Mortals – Cursed to See the Future (Relapse Records, 08 July 2014)
I don’t know who wrote the official band bio for Brooklynite trio Mortals (the one that accompanies their press kit and also appears on their record label’s website), but I don’t think I really understand what it’s trying to say. It starts off by contrasting this band with the way most other bands come together:
Many heavy bands follow a straight line — they start a band with some people they know, they pick a well-worn genre, they write riffs and drum beats that sound pretty similar to all the other riffs and drum beats that have been written. That isn’t Mortals.
…but then it goes on to explain how the three members met when they were involved with various other bands (for example, two of them were in a Slayer cover band together, two of them were in a math-rock band together) and eventually the three of them found they had enough common interests that they decided to form a new band; chemistry developed and gradually they found themselves evolving into their own style. Which, in essence, sounds like a variant of the history behind almost every band I know. So that’s got me feeling slightly confused.
But anyway, none of that really matters. What the band sounds like is far more important than any written description, when it comes to me picking what I want to write about and share with you, and the music should be able to speak for itself. And here it certainly does. It also helps that I’ve been watching for news from this band over the past couple of years — on the advice of Meat Mead Metal (whom you should absolutely familiarize yourself with immediately if you aren’t already a regular reader, because not only is this without a doubt the best music journalism you’ll find here in Pittsburgh, but this guy churns out high-quality writing with a consistency that could rival just about anyone else out there!), who has had plenty of good things to say about Mortals on several occasions (like here, for example). About a year after that particular article was written, the band had signed a deal with Relapse Records, and today marks their first release with that label, the full-length Cursed to See the Future.
Most of the time, when the terms “death” and “doom” collide in a band’s genre description, you’d expect death metal style vocals and riffs slowed down to a doomy snail’s pace. However, here we find the heaviness and general aesthetic of doom metal with the tempo cranked up, thrust into the milieu of grimy blackened death. Opening track “View from a Tower” explodes out of the gate in this vein, chock-full of galloping riffs, thundering death metal drums, and scarily vicious snarled vocals. About halfway through the song, though, a barely perceptible directional shift takes place — the bass steps ever-so-slightly into the spotlight and leads the rest of the band into somewhat doomier territory (although the tempo remains fairly constant). With only three members (although the recording usually has multiple simultaneous guitar tracks), the bass often assumes a more prominent role, and this frequently lends a sludgier/doomier tone to the music when it happens. Nowhere is this more pronounced than in the introduction to “Epochryphal Doom” which opens with only the bass, performing a thick and heavy riff, dripping with sludge, which the guitar and drums then accompany, only to make their way back to a quicker death metal tempo shortly thereafter.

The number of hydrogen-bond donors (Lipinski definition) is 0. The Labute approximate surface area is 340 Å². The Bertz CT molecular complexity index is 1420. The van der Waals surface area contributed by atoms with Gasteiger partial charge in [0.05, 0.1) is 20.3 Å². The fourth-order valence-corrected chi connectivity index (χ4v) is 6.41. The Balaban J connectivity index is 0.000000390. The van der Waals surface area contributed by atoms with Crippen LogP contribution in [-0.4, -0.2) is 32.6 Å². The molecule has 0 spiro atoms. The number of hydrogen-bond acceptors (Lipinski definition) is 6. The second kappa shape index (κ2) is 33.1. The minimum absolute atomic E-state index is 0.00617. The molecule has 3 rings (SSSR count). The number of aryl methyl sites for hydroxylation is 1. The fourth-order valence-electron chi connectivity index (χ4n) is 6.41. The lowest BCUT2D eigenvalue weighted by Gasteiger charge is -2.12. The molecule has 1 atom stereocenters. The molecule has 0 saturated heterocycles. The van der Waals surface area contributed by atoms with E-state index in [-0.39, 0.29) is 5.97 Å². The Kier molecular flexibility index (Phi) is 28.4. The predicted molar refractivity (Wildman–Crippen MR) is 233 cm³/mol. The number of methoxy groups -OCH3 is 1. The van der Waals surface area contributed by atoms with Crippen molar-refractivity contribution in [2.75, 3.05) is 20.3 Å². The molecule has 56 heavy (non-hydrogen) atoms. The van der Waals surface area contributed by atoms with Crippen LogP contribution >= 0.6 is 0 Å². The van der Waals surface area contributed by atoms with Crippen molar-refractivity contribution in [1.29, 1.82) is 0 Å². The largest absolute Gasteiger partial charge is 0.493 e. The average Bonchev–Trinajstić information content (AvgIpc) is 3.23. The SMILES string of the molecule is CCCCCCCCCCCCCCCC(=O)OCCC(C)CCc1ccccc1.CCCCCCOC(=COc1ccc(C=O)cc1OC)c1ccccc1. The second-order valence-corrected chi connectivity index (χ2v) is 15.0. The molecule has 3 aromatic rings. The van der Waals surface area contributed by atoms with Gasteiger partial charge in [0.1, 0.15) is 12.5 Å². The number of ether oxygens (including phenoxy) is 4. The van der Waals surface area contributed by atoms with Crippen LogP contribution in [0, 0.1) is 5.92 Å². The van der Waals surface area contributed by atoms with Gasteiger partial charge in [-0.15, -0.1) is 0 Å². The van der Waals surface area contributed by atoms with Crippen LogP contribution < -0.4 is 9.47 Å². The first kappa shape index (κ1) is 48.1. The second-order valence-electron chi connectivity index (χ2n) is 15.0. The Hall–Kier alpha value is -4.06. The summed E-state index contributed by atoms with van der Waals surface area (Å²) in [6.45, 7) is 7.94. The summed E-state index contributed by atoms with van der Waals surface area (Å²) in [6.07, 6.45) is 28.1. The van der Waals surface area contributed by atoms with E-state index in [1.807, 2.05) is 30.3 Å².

All of these compositions display subtle stylistic shifts: here full of blast beats and blackened guitars, there venturing more into a post-metal tone, here giving off definitive death metal vibes, and there devolving into a nice fat helping of sludge. There are only six tracks on the album, but with an average length up around eight minutes — the band executes these changes of direction so seamlessly that one hardly even realizes how much variety is incorporated into their sound, but this is exactly the reason why none of these songs ever feel stagnant or boring, which (considering the fact that most of them range between 8-10 minutes) is quite a feat to accomplish. In fact, the full 47+ minutes worth of material remains remarkably consistent in terms of quality. Individual parts may stand out from the group on rare occasions — such as the aforementioned bass highlights, or during some of the more black metal flavored parts, like in “Devilspell” and “Series of Decay” which have some of the most venomously hissed vocals, as well as tremolo-style guitar parts in between the death-doom riffs, and unexpected explosions of ferocious cymbal-abuse — but for the most part all three members blend together in a near-perfect unholy harmony.
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Mortals Summer 2014 Tour Dates:
- July 18 – Brooklyn NY at the Acheron
*Record Release show / Music video screening party
- July 23 – Providence RI at AS220
- July 24 – Worcester MA at Ralphs Diner
- July 25 – New Bedford MA at No Problemo
- July 26 – Northampton MA at 13th Floor
- July 27 – Montreal QC at Turbo Haus
- July 28 – Toronto ON Smiling Buddha
- July 29 – Detroit MI at Yonka House
- July 30 – Chicago IL at Cobra Lounge
- July 31 – St Louis MO at the Livery Company
- Aug 1 – Lexington KY at Al’s Sidecar
- Aug 2 – Columbus OH at Carabar
- Aug 3 – Pittsburgh PA at The Smiling Moose
with Soothsayer and Dendritic Arbor (more details)
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